$50,000 Health’s Angels grant goes to AGE

Health's Angels
Health’s Angels is a St. David’s Community Health Foundation service group created to support nonprofit organizations assisting older adults and their caregivers.
Austin Groups for the Elderly (AGE) will be able to significantly expand its Durable Medical Equipment Program thanks to a $50,000 grant from Health’s Angels. The grant will help AGE recruit donations of gently used medical equipment needed by older adults, such as wheelchairs, walkers, shower benches and canes. AGE then gives the equipment to people who need them free of charge. These simple items can be life-enhancing and help older adults live more safely in their homes. Members of Health’s Angels selected AGE after hearing presentations from three grant finalists at their spring luncheon at Shoreline Grill on April 1. Health’s Angels is a volunteer group dedicated to serving the aging community and the agencies that serve them.


When the earthquake of a catastrophic magnitude hit Haiti in January, photographs and reports of injured Haitians inspired relief efforts across America. Shortly after the disaster, local senior service agency AGE teamed up with Medical Bridges, a Houston-based a nonprofit organization that distributes donated medical supplies to developing nations.

In the aftermath of January 2010’s earthquake, Haitian relief workers and doctors lacked the necessary durable medical equipment for hundreds of thousands of injured citizens. With the help of Becca Wadlinger, University of Houston PhD candidate and former AGE staff member, AGE has sent critical pieces of durable medical equipment—walkers, wheelchairs, etc—to assist in the relief effort. AGE collects these pieces of safety equipment as part of The Lending Closet program, which gives gently used wheelchairs, walkers and shower-chairs to low-income or underinsured seniors and people with disabilities.

In late February, Medical Bridges coordinated the international delivery of a 40-ft ocean-freight container destined for a Haitian port. “It was an ambitious, hands-on relief project,” Becca Wadlinger notes, “but I knew AGE would be willing to help, and I knew that Medical Bridges would be happy to receive equipment to fill a container. It was really a matter of connecting the dots and getting the equipment to those who need it.”

The donated equipment will be used in the first clinic that is rebuilt in Port-au-Prince. This is the fourth time that AGE has donated excess durable medical equipment to international aid—the Caregiver Resource Center has also teamed up with other nonprofit groups to send equipment to Mexico, Ukraine, and Zimbabwe.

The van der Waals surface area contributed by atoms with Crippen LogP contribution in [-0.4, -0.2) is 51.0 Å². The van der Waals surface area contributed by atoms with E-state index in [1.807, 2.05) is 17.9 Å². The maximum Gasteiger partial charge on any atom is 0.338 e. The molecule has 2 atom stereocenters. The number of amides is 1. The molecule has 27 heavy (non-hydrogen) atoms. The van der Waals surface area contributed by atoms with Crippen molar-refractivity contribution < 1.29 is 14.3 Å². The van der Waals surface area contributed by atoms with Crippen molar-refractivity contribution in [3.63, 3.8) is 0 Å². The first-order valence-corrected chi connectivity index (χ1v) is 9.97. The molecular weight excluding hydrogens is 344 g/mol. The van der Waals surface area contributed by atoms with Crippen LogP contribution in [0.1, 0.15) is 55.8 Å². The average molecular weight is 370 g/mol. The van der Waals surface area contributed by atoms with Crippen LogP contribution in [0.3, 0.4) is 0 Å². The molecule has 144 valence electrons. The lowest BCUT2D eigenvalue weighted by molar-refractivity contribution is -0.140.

It’s not too late for you to help too! Join AGE in supporting local seniors by donating your gently used wheelchairs, walkers, canes and more to The Lending Closet! Drop by our office at the Historic AGE Building at 3710 Cedar Street.

Adding Style to Functional Senior Products

From the Practical Care Continuum newsletter.

Michael Graves, a world famous architect, is now applying his design style to heating pads and simple shower seats for the mobility impaired. He anticipates that his Michael Graves Solutions line eventually will have its design stamp on ­everything from walking canes to complicated wheelchairs. Read the full story about how a serious health issue caused the architect and designer to become interested in applying style, multifunctional elegance, and beauty to a line of previously rather mundane products.

See some of his designs that are available for purchase here.

Shower Chairs: Providing Senior Safety and Independence

Shower Chair
Shower Chair

Mark, a family caregiver, visited the CRC to pick up a transfer bench for his elderly mother who was in physical therapy. We began to talk about the importance of transfer benches, and soon discovered that Mark and his mother were evacuees from Hurricane Gustav. Mark’s home in Galveston was completely destroyed—police wouldn’t let him return for three or four weeks after the storm, and when he returned he found his furniture covered with mold and most of his personal property ruined.

Mark brought his mother to Austin, and they stayed in a hotel while the city of Galveston was evacuated. In the hotel, his mother slipped in the shower and fractured her spine. Mark had to take off work for three months to help his mother, and told us that she is still afraid to take a shower because of what happened when she fell last year.

We hope that the transfer bench from AGE’s lending closet will make Mark’s mother feel safe and enable her to take a shower without risks or fear. Bathtub transfer benches are simple pieces of equipment, but they can really make a difference for those who need them.

The Caregiver Resource Center & Durable Medical Equipment Lending Closet serves seniors, adults with disabilities, their caregivers, families and health care providers with equipment, information, consultation, guidance and support. In 2008, the CRC provided over 700 pieces of equipment to low-income elderly or disabled Central Texans.